Sure, Kiowa made the state’s only major footprint with the 2012 PGA, but don’t forget that it was here that the game first arrived at American shores, 276 years ago. While it’s problematic to be too critical of any state with that many grizzly bears, none can rival Alaska for its lack of goofiness.
It’s 47th in population and 45th in percentage of estimated golfers, crashing the frequent inverse proportionality. It’s 50th in total rounds, making it golf’s final frontier.
MICHIGAN The state where Hogan brought the Monster to its knees. CALIFORNIA And if Jack had just one more round to play, it would be at Pebble Beach.
SOUTH CAROLINA The Low country is where golf washed ashore in America. ARIZONA Holy Leaping Cactus, it’s a dry heat and prickly good golf.
WISCONSIN A Midwestern state on the ascendancy: Whistling Straits, Erin Hills. ILLINOIS Like the Western Golf Association, once more major than it is now.
MINNESOTA When the ice melts, its thousand lakes fill up with golf balls. HAWAII Robert Trent Jones Sr. invented lava golf.
MASSACHUSETTS Gotta love a state where they call something by its simplest name: The Country Club. ALABAMA Robert Trent Jones Golf Trail is worth its weight in chilling.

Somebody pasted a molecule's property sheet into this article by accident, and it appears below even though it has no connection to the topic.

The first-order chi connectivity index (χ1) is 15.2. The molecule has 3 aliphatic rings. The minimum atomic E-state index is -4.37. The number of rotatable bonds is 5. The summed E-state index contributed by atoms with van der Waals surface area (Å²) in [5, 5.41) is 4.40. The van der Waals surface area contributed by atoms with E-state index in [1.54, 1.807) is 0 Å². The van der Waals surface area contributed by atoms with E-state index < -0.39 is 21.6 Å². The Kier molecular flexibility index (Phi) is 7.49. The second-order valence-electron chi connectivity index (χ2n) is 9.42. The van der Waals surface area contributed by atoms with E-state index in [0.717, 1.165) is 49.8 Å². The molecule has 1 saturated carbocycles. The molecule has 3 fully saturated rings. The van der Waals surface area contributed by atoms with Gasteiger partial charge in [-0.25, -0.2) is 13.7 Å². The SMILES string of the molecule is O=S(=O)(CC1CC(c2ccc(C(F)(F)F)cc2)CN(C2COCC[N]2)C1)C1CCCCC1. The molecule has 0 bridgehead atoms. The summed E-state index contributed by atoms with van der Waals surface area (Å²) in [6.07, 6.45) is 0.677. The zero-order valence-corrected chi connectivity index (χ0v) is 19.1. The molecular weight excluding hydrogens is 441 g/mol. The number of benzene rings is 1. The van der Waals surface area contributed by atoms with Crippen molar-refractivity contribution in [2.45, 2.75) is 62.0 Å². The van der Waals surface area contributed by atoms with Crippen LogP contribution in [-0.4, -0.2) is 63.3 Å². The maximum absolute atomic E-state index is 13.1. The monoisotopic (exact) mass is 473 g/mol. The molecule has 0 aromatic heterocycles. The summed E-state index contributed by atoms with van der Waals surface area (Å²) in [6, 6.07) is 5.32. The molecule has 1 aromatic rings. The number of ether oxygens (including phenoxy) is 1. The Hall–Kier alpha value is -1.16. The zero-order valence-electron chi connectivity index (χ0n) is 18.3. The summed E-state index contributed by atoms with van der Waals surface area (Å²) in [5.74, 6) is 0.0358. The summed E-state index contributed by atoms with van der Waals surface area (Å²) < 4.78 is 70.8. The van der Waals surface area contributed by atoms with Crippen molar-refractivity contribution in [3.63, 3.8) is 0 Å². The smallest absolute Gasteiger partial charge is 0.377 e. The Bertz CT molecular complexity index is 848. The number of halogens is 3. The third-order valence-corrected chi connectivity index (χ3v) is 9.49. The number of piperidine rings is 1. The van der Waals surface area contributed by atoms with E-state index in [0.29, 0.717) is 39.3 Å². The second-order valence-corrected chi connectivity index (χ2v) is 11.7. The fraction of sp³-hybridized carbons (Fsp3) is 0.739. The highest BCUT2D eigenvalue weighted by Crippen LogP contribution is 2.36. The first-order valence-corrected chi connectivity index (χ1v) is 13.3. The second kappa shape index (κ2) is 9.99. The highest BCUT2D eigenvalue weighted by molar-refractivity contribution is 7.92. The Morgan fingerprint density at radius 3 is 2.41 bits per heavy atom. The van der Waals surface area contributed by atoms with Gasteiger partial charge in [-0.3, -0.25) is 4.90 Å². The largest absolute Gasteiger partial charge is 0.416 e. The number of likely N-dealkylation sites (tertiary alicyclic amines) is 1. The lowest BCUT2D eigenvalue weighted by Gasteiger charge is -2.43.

TENNESSEE Elvis wasn’t very golf but Cary Middleton could shake, rattle, and roll. OKLAHOMA They’re living on Tulsa time with Southern Hills.
WASHINGTON This year it gets another championship venue, adding Chambers Bay to Shale. VIRGINIA Sam Snead came out of its mountains, Curtis Strange from its coast.
NEVADA Shadow Creek, Butch Harmon, David Copperfield, and Cirque du Soleil. IOWA The field of dreams for Jack Fleck and Zach Johnson.
IDAHO Coeur d’Alene and Sun Valley go a long way when the snow melts. RHODE ISLAND Where Tiger’s won an Amateur, Annika an Open.
NEW MEXICO Land of Enchantment, sunsets, and Pinon Hills. UTAH Let’s face it, golf can’t compete with Robert Redford and Sun dance.
WYOMING Jackson Hole, Eton Pines, the Snake River, and Old Faithful. MISSISSIPPI Rescued by the Gulf Coast courses and turtle soup.
WEST VIRGINIA The Greenbrier stands alone but casts a big shadow. VERMONT It gets credit for Ben & Jerry’s and Keegan Bradley.
SOUTH DAKOTA Far better known for Wild Bill Hickok than Marlene Hague. DELAWARE The place where PGA Tour sponsors go to incorporate.